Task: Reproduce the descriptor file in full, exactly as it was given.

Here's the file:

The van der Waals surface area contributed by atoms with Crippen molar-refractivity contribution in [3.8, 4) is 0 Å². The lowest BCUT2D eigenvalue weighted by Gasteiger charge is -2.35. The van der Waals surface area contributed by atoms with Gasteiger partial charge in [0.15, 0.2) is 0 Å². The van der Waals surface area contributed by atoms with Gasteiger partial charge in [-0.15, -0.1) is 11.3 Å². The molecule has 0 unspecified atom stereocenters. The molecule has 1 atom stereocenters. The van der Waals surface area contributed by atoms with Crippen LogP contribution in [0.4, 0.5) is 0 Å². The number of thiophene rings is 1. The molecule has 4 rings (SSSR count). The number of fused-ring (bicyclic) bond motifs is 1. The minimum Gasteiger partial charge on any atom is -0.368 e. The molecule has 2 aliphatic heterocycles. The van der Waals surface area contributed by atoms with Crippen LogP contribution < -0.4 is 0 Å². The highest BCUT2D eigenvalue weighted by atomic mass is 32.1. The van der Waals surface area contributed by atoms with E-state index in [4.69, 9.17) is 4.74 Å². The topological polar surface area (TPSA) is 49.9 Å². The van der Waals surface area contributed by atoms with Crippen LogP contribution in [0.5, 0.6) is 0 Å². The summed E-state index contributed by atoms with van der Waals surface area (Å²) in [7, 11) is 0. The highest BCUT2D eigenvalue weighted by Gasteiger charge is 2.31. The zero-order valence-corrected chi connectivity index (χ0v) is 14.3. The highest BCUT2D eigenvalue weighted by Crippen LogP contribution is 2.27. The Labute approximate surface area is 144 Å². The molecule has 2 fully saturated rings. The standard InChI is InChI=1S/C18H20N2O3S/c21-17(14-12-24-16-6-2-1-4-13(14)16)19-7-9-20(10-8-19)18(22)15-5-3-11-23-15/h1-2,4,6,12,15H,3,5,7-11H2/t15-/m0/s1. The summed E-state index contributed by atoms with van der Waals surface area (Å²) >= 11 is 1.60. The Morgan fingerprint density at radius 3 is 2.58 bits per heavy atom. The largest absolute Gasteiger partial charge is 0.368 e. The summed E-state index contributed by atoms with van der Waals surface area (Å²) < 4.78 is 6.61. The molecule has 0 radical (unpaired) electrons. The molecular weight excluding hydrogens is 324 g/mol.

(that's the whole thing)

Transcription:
The van der Waals surface area contributed by atoms with Crippen molar-refractivity contribution in [3.8, 4) is 0 Å². The lowest BCUT2D eigenvalue weighted by Gasteiger charge is -2.35. The van der Waals surface area contributed by atoms with Gasteiger partial charge in [0.15, 0.2) is 0 Å². The van der Waals surface area contributed by atoms with Gasteiger partial charge in [-0.15, -0.1) is 11.3 Å². The molecule has 0 unspecified atom stereocenters. The molecule has 1 atom stereocenters. The van der Waals surface area contributed by atoms with Crippen LogP contribution in [0.4, 0.5) is 0 Å². The number of thiophene rings is 1. The molecule has 4 rings (SSSR count). The number of fused-ring (bicyclic) bond motifs is 1. The minimum Gasteiger partial charge on any atom is -0.368 e. The molecule has 2 aliphatic heterocycles. The van der Waals surface area contributed by atoms with Crippen LogP contribution < -0.4 is 0 Å². The highest BCUT2D eigenvalue weighted by atomic mass is 32.1. The van der Waals surface area contributed by atoms with E-state index in [4.69, 9.17) is 4.74 Å². The topological polar surface area (TPSA) is 49.9 Å². The van der Waals surface area contributed by atoms with Crippen LogP contribution in [0.5, 0.6) is 0 Å². The summed E-state index contributed by atoms with van der Waals surface area (Å²) in [7, 11) is 0. The highest BCUT2D eigenvalue weighted by Gasteiger charge is 2.31. The zero-order valence-corrected chi connectivity index (χ0v) is 14.3. The highest BCUT2D eigenvalue weighted by Crippen LogP contribution is 2.27. The Labute approximate surface area is 144 Å². The molecule has 2 fully saturated rings. The standard InChI is InChI=1S/C18H20N2O3S/c21-17(14-12-24-16-6-2-1-4-13(14)16)19-7-9-20(10-8-19)18(22)15-5-3-11-23-15/h1-2,4,6,12,15H,3,5,7-11H2/t15-/m0/s1. The summed E-state index contributed by atoms with van der Waals surface area (Å²) >= 11 is 1.60. The Morgan fingerprint density at radius 3 is 2.58 bits per heavy atom. The largest absolute Gasteiger partial charge is 0.368 e. The summed E-state index contributed by atoms with van der Waals surface area (Å²) < 4.78 is 6.61. The molecule has 0 radical (unpaired) electrons. The molecular weight excluding hydrogens is 324 g/mol.